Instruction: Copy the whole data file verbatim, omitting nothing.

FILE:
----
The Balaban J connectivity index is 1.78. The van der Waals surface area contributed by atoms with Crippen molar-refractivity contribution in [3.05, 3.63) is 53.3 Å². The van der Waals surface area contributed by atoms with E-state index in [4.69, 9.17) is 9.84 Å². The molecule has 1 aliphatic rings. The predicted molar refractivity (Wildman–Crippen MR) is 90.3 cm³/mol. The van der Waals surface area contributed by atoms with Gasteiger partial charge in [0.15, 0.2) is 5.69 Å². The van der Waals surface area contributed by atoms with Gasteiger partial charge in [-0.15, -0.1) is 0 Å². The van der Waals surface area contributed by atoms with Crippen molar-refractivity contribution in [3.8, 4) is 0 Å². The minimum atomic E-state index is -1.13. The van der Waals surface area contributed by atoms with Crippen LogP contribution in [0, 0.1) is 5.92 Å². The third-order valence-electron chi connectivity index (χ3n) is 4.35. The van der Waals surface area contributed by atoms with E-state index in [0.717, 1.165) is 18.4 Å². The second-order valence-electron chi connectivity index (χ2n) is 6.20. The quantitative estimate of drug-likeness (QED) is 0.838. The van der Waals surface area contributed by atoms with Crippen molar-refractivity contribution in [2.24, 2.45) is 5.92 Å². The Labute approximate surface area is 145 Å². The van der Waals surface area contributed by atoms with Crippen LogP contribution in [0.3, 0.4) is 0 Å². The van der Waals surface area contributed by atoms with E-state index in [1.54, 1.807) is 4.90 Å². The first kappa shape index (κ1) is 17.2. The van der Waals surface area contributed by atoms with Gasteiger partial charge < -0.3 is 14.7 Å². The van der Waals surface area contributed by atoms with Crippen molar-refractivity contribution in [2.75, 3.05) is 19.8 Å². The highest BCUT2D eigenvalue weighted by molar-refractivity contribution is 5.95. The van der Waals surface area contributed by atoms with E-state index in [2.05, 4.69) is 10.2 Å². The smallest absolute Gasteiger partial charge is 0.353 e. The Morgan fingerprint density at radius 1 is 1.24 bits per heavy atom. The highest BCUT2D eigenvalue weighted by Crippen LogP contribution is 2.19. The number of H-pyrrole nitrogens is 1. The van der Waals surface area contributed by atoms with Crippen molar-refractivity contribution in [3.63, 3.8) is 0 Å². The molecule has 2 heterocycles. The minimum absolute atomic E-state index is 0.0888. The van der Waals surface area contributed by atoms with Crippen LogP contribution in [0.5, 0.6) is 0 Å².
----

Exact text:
The Balaban J connectivity index is 1.78. The van der Waals surface area contributed by atoms with Crippen molar-refractivity contribution in [3.05, 3.63) is 53.3 Å². The van der Waals surface area contributed by atoms with E-state index in [4.69, 9.17) is 9.84 Å². The molecule has 1 aliphatic rings. The predicted molar refractivity (Wildman–Crippen MR) is 90.3 cm³/mol. The van der Waals surface area contributed by atoms with Gasteiger partial charge in [0.15, 0.2) is 5.69 Å². The van der Waals surface area contributed by atoms with Gasteiger partial charge in [-0.15, -0.1) is 0 Å². The van der Waals surface area contributed by atoms with Crippen molar-refractivity contribution in [3.8, 4) is 0 Å². The minimum atomic E-state index is -1.13. The van der Waals surface area contributed by atoms with Crippen LogP contribution in [0, 0.1) is 5.92 Å². The third-order valence-electron chi connectivity index (χ3n) is 4.35. The van der Waals surface area contributed by atoms with E-state index in [0.717, 1.165) is 18.4 Å². The second-order valence-electron chi connectivity index (χ2n) is 6.20. The quantitative estimate of drug-likeness (QED) is 0.838. The van der Waals surface area contributed by atoms with Crippen molar-refractivity contribution in [2.24, 2.45) is 5.92 Å². The Labute approximate surface area is 145 Å². The van der Waals surface area contributed by atoms with Crippen LogP contribution in [0.3, 0.4) is 0 Å². The van der Waals surface area contributed by atoms with E-state index in [1.54, 1.807) is 4.90 Å². The first kappa shape index (κ1) is 17.2. The van der Waals surface area contributed by atoms with Gasteiger partial charge < -0.3 is 14.7 Å². The van der Waals surface area contributed by atoms with Crippen molar-refractivity contribution in [2.75, 3.05) is 19.8 Å². The highest BCUT2D eigenvalue weighted by molar-refractivity contribution is 5.95. The van der Waals surface area contributed by atoms with E-state index in [2.05, 4.69) is 10.2 Å². The smallest absolute Gasteiger partial charge is 0.353 e. The Morgan fingerprint density at radius 1 is 1.24 bits per heavy atom. The highest BCUT2D eigenvalue weighted by Crippen LogP contribution is 2.19. The number of H-pyrrole nitrogens is 1. The van der Waals surface area contributed by atoms with Crippen molar-refractivity contribution in [3.63, 3.8) is 0 Å². The molecule has 2 heterocycles. The minimum absolute atomic E-state index is 0.0888. The van der Waals surface area contributed by atoms with Crippen LogP contribution in [0.5, 0.6) is 0 Å².